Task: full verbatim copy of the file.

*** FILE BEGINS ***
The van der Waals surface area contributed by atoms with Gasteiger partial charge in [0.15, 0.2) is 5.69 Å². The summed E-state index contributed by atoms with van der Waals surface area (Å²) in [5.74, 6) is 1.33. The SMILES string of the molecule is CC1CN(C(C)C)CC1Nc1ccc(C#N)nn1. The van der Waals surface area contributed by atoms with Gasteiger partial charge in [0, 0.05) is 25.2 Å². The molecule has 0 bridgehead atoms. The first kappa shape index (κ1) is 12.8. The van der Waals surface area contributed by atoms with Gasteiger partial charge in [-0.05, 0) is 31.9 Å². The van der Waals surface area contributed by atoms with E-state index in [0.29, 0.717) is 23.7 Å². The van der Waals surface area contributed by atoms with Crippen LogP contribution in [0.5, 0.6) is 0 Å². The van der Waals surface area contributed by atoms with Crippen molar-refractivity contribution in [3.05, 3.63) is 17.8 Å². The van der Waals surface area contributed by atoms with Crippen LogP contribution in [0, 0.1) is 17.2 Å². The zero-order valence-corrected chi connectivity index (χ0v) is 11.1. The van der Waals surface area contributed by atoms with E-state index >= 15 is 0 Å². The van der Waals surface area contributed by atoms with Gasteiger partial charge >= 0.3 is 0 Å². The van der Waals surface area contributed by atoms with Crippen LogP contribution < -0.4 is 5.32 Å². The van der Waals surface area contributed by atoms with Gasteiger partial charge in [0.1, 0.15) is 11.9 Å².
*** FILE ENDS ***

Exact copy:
The van der Waals surface area contributed by atoms with Gasteiger partial charge in [0.15, 0.2) is 5.69 Å². The summed E-state index contributed by atoms with van der Waals surface area (Å²) in [5.74, 6) is 1.33. The SMILES string of the molecule is CC1CN(C(C)C)CC1Nc1ccc(C#N)nn1. The van der Waals surface area contributed by atoms with Gasteiger partial charge in [0, 0.05) is 25.2 Å². The molecule has 0 bridgehead atoms. The first kappa shape index (κ1) is 12.8. The van der Waals surface area contributed by atoms with Gasteiger partial charge in [-0.05, 0) is 31.9 Å². The van der Waals surface area contributed by atoms with E-state index in [0.29, 0.717) is 23.7 Å². The van der Waals surface area contributed by atoms with Crippen LogP contribution in [0.5, 0.6) is 0 Å². The van der Waals surface area contributed by atoms with Crippen molar-refractivity contribution in [3.05, 3.63) is 17.8 Å². The van der Waals surface area contributed by atoms with Crippen LogP contribution in [0, 0.1) is 17.2 Å². The zero-order valence-corrected chi connectivity index (χ0v) is 11.1. The van der Waals surface area contributed by atoms with E-state index >= 15 is 0 Å². The van der Waals surface area contributed by atoms with Gasteiger partial charge >= 0.3 is 0 Å². The van der Waals surface area contributed by atoms with Crippen LogP contribution < -0.4 is 5.32 Å². The van der Waals surface area contributed by atoms with Gasteiger partial charge in [0.1, 0.15) is 11.9 Å².